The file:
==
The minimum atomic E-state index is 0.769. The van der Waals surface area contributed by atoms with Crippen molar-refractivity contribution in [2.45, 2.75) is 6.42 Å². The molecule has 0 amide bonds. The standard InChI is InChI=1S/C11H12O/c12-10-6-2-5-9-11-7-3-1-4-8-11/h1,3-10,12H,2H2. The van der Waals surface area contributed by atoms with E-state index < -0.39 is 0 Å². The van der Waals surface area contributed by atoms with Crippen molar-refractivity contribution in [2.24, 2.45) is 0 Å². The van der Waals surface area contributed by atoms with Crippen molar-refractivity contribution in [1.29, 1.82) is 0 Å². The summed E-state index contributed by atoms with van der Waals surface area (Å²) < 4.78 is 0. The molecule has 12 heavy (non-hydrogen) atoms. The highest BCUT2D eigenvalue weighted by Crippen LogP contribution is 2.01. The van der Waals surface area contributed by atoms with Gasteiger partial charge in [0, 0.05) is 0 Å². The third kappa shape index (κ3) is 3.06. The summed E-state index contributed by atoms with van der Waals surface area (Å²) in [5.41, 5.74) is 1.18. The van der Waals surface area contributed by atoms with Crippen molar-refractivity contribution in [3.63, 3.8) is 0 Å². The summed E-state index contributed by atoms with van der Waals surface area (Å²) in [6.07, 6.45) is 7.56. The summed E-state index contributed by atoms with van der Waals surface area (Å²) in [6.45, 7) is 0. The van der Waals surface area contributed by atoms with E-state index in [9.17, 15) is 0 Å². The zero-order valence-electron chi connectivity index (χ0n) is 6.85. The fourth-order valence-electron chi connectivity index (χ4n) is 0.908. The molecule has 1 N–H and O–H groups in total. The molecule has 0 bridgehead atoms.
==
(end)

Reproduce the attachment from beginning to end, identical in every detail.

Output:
The minimum atomic E-state index is 0.769. The van der Waals surface area contributed by atoms with Crippen molar-refractivity contribution in [2.45, 2.75) is 6.42 Å². The molecule has 0 amide bonds. The standard InChI is InChI=1S/C11H12O/c12-10-6-2-5-9-11-7-3-1-4-8-11/h1,3-10,12H,2H2. The van der Waals surface area contributed by atoms with E-state index < -0.39 is 0 Å². The van der Waals surface area contributed by atoms with Crippen molar-refractivity contribution in [2.24, 2.45) is 0 Å². The van der Waals surface area contributed by atoms with Crippen molar-refractivity contribution in [1.29, 1.82) is 0 Å². The summed E-state index contributed by atoms with van der Waals surface area (Å²) < 4.78 is 0. The molecule has 12 heavy (non-hydrogen) atoms. The highest BCUT2D eigenvalue weighted by Crippen LogP contribution is 2.01. The van der Waals surface area contributed by atoms with Gasteiger partial charge in [0, 0.05) is 0 Å². The third kappa shape index (κ3) is 3.06. The summed E-state index contributed by atoms with van der Waals surface area (Å²) in [5.41, 5.74) is 1.18. The van der Waals surface area contributed by atoms with Crippen molar-refractivity contribution in [3.63, 3.8) is 0 Å². The summed E-state index contributed by atoms with van der Waals surface area (Å²) in [6.07, 6.45) is 7.56. The summed E-state index contributed by atoms with van der Waals surface area (Å²) in [6.45, 7) is 0. The van der Waals surface area contributed by atoms with E-state index in [9.17, 15) is 0 Å². The zero-order valence-electron chi connectivity index (χ0n) is 6.85. The fourth-order valence-electron chi connectivity index (χ4n) is 0.908. The molecule has 1 N–H and O–H groups in total. The molecule has 0 bridgehead atoms.